Both the wackadoo theory and the actual science are brought to you by Rachel Maddow, the Science Gal. Yeah, she wears many hats. And this one fits her, and all of us, really nicely.

So, for those of you who look at a margarine spread and mock "I can't believe it's not butter," here's "It's the South and I can't believe it's snow."

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Climate change? Pfft! say deniers. But money talks, and right now it's screaming.

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climate change Jack and Jill

Climate change, schlimate change, what a bunch of hooey, because, brrr, it's cold! Clearly, that means there's no global warming, right? Wrong.

Psst! Weather is not the same as climate, denier geniuses:

weath·er
noun \ˈwe-thər\

: the state of the air and atmosphere at a particular time and place : the temperature and other outside conditions (such as rain, cloudiness, etc.) at a particular time and place

: bad or stormy weather

vs...

cli·mate
noun \ˈklī-mət\

:  a region of the earth having specified climatic conditions

a: the average course or condition of the weather at a place usually over a period of years as exhibited by temperature, wind velocity, and precipitation

Now that that's settled, let's take a little peek at how increasingly extreme weather conditions, likely caused by overall climate change, are affecting more than what we wear. As we speak, we are seeing an alarming economic impact. As I read my morning Los Angeles Times, several articles scattered throughout the Business section caught my eye, and not in a good way:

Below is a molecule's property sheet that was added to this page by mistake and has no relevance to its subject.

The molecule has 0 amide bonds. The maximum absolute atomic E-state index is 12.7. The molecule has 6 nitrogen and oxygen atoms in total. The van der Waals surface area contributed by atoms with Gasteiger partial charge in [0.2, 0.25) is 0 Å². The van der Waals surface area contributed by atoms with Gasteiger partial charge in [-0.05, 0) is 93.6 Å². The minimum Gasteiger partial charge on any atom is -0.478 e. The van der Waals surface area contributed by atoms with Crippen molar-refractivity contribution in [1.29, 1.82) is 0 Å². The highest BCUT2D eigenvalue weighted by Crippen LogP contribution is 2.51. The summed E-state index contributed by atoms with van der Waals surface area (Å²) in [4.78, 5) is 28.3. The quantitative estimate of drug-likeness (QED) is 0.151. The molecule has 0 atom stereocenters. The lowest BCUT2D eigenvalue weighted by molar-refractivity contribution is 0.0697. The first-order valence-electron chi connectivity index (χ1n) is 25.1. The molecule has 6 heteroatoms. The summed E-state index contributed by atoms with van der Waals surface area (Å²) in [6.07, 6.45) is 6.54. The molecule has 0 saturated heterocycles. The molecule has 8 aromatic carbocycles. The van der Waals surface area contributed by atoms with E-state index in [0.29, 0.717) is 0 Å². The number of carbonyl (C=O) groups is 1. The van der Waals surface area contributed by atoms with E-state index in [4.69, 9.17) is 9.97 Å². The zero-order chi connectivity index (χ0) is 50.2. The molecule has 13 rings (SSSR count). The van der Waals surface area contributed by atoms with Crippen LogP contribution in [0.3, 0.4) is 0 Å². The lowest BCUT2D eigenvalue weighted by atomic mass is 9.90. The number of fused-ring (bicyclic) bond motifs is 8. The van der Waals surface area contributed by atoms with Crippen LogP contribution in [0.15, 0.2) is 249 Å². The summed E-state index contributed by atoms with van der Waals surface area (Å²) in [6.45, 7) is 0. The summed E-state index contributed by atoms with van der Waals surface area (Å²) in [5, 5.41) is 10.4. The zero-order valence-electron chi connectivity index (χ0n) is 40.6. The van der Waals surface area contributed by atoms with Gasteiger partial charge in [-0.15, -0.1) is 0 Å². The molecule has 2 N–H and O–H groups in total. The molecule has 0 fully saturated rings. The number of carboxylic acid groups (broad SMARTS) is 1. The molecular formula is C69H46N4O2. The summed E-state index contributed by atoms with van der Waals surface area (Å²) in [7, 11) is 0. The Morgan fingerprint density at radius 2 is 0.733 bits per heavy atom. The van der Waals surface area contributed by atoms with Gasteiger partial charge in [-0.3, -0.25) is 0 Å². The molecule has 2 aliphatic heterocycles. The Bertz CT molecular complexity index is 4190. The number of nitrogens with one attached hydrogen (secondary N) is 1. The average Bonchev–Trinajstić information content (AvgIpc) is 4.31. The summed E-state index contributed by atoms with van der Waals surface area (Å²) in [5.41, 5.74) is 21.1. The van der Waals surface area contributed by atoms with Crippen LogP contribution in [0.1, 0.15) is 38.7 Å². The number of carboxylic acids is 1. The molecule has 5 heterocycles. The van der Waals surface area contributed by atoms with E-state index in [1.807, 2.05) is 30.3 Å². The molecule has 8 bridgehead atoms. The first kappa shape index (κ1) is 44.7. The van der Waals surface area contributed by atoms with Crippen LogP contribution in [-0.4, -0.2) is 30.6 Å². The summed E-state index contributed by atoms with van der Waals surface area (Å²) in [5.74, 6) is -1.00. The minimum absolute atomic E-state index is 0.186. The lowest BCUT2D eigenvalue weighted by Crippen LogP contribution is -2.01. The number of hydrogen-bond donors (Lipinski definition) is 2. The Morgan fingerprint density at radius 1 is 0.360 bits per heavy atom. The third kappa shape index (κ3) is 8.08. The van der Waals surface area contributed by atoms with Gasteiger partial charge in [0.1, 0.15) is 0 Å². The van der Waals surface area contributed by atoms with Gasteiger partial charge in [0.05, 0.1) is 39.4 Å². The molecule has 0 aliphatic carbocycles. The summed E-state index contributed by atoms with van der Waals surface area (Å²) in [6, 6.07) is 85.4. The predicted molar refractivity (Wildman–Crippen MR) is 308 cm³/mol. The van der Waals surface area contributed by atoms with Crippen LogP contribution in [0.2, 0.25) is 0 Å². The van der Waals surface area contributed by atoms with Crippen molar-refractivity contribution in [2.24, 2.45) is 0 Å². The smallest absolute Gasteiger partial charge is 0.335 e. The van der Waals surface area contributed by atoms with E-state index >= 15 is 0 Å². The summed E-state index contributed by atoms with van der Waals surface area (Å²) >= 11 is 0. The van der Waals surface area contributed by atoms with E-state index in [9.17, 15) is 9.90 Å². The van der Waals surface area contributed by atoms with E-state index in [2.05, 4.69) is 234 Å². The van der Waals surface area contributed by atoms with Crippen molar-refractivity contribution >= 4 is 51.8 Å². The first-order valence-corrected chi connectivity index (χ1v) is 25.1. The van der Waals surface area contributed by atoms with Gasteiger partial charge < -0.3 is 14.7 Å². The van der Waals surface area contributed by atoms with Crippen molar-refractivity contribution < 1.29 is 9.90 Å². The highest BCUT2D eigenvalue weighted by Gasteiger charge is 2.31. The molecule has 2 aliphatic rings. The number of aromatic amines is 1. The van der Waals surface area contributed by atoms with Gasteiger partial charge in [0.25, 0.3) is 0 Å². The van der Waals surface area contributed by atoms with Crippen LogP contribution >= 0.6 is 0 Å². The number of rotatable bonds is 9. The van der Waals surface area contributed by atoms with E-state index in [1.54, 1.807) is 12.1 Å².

1. Stocks dive on fresh growth worries:

Stocks were pounded by discouraging data released Monday on manufacturing, auto sales and construction spending.

You're probably asking, "Yeah? So? What does that have to do with climate change?" Plenty:

2. GM, Ford, Toyota auto sales plunge with January's cold weather:

Arctic-like weather across much of the nation put a freeze on January auto sales. [...] General Motors said Monday that its U.S. sales fell 12% in January to 171,486 vehicles compared with the same month a year earlier. [...] The automaker said its sales were the worst in the South, Midwest and Northeast, all areas that suffered from the extreme cold. [...]

Ford Motor Co. said its January fell 7% to 154,644.

Given the difficult weather in our largest sales regions, we are fortunate to have held in at retail as well as we did,” said John Felice, Ford vice president, U.S. marketing, sales and service. [...]

Toyota reported January sales results of 146,365 vehicles, a 7.2% decrease from what it sold in the U.S. in the same month a year earlier.

“January was off to a solid start, but the weather conditions slowed industry sales in key markets late in the month,” said Bill Fay, Toyota’s division group vice president and general manager.

but wait there's more smaller

3. Manufacturing activity slows in January; stocks slump: